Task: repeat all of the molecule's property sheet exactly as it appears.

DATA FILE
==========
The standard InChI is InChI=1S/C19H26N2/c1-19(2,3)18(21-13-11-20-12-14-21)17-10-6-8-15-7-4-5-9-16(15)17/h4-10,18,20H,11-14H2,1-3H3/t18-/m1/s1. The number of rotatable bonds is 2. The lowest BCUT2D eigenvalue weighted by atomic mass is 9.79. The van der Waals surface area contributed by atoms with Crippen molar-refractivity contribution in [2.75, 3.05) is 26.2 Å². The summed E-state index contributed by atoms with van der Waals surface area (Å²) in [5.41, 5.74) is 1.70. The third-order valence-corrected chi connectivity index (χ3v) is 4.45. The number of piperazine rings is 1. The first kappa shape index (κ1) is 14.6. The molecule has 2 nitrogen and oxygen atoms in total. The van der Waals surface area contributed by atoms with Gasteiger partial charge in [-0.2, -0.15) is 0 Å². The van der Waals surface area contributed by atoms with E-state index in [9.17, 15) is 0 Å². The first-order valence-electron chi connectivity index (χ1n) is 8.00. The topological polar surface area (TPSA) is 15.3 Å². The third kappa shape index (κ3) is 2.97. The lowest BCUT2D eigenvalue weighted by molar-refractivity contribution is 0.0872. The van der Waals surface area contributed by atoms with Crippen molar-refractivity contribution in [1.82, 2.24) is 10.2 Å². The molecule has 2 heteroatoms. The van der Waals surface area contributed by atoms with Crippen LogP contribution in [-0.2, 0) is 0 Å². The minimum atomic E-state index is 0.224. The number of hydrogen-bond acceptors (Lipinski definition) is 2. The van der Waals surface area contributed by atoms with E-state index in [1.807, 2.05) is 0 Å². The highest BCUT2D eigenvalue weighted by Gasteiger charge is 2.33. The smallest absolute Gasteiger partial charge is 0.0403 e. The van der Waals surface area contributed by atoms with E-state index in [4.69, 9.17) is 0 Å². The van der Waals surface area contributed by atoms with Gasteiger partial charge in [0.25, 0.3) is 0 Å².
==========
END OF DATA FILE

The standard InChI is InChI=1S/C19H26N2/c1-19(2,3)18(21-13-11-20-12-14-21)17-10-6-8-15-7-4-5-9-16(15)17/h4-10,18,20H,11-14H2,1-3H3/t18-/m1/s1. The number of rotatable bonds is 2. The lowest BCUT2D eigenvalue weighted by atomic mass is 9.79. The van der Waals surface area contributed by atoms with Crippen molar-refractivity contribution in [2.75, 3.05) is 26.2 Å². The summed E-state index contributed by atoms with van der Waals surface area (Å²) in [5.41, 5.74) is 1.70. The third-order valence-corrected chi connectivity index (χ3v) is 4.45. The number of piperazine rings is 1. The first kappa shape index (κ1) is 14.6. The molecule has 2 nitrogen and oxygen atoms in total. The van der Waals surface area contributed by atoms with Gasteiger partial charge in [-0.2, -0.15) is 0 Å². The van der Waals surface area contributed by atoms with E-state index in [9.17, 15) is 0 Å². The first-order valence-electron chi connectivity index (χ1n) is 8.00. The topological polar surface area (TPSA) is 15.3 Å². The third kappa shape index (κ3) is 2.97. The lowest BCUT2D eigenvalue weighted by molar-refractivity contribution is 0.0872. The van der Waals surface area contributed by atoms with Crippen molar-refractivity contribution in [1.82, 2.24) is 10.2 Å². The molecule has 2 heteroatoms. The van der Waals surface area contributed by atoms with Crippen LogP contribution in [-0.2, 0) is 0 Å². The minimum atomic E-state index is 0.224. The number of hydrogen-bond acceptors (Lipinski definition) is 2. The van der Waals surface area contributed by atoms with E-state index in [1.807, 2.05) is 0 Å². The highest BCUT2D eigenvalue weighted by Gasteiger charge is 2.33. The smallest absolute Gasteiger partial charge is 0.0403 e. The van der Waals surface area contributed by atoms with E-state index in [4.69, 9.17) is 0 Å². The van der Waals surface area contributed by atoms with Gasteiger partial charge in [0.25, 0.3) is 0 Å².